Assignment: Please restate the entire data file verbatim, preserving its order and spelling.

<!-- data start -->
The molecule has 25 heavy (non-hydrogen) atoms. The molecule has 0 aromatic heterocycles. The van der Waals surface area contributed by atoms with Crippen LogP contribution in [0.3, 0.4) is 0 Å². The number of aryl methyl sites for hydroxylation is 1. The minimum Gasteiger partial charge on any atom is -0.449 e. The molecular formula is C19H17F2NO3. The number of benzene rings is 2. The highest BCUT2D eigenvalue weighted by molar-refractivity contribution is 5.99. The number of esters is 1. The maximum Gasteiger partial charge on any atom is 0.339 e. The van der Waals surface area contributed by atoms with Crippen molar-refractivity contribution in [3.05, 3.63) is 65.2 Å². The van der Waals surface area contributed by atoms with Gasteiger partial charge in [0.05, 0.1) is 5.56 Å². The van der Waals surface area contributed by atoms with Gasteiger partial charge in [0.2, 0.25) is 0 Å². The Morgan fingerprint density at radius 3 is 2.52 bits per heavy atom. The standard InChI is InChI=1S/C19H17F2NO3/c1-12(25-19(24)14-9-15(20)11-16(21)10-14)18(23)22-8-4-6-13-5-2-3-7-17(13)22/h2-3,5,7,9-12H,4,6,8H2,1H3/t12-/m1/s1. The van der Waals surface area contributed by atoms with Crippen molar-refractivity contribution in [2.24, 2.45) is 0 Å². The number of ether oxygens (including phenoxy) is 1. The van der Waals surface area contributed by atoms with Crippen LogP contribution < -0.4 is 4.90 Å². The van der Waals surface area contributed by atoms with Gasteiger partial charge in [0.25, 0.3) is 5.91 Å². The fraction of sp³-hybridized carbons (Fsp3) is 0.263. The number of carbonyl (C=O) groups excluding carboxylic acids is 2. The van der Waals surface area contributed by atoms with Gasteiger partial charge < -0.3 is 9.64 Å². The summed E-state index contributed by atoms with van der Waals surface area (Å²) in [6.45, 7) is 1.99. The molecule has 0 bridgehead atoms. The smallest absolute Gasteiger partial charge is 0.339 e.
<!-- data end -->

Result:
The molecule has 25 heavy (non-hydrogen) atoms. The molecule has 0 aromatic heterocycles. The van der Waals surface area contributed by atoms with Crippen LogP contribution in [0.3, 0.4) is 0 Å². The number of aryl methyl sites for hydroxylation is 1. The minimum Gasteiger partial charge on any atom is -0.449 e. The molecular formula is C19H17F2NO3. The number of benzene rings is 2. The highest BCUT2D eigenvalue weighted by molar-refractivity contribution is 5.99. The number of esters is 1. The maximum Gasteiger partial charge on any atom is 0.339 e. The van der Waals surface area contributed by atoms with Crippen molar-refractivity contribution in [3.05, 3.63) is 65.2 Å². The van der Waals surface area contributed by atoms with Gasteiger partial charge in [0.05, 0.1) is 5.56 Å². The van der Waals surface area contributed by atoms with Gasteiger partial charge in [0.2, 0.25) is 0 Å². The Morgan fingerprint density at radius 3 is 2.52 bits per heavy atom. The standard InChI is InChI=1S/C19H17F2NO3/c1-12(25-19(24)14-9-15(20)11-16(21)10-14)18(23)22-8-4-6-13-5-2-3-7-17(13)22/h2-3,5,7,9-12H,4,6,8H2,1H3/t12-/m1/s1. The van der Waals surface area contributed by atoms with Crippen molar-refractivity contribution in [2.24, 2.45) is 0 Å². The number of ether oxygens (including phenoxy) is 1. The van der Waals surface area contributed by atoms with Crippen LogP contribution < -0.4 is 4.90 Å². The van der Waals surface area contributed by atoms with Gasteiger partial charge in [0.25, 0.3) is 5.91 Å². The fraction of sp³-hybridized carbons (Fsp3) is 0.263. The number of carbonyl (C=O) groups excluding carboxylic acids is 2. The van der Waals surface area contributed by atoms with Gasteiger partial charge < -0.3 is 9.64 Å². The summed E-state index contributed by atoms with van der Waals surface area (Å²) in [6.45, 7) is 1.99. The molecule has 0 bridgehead atoms. The smallest absolute Gasteiger partial charge is 0.339 e.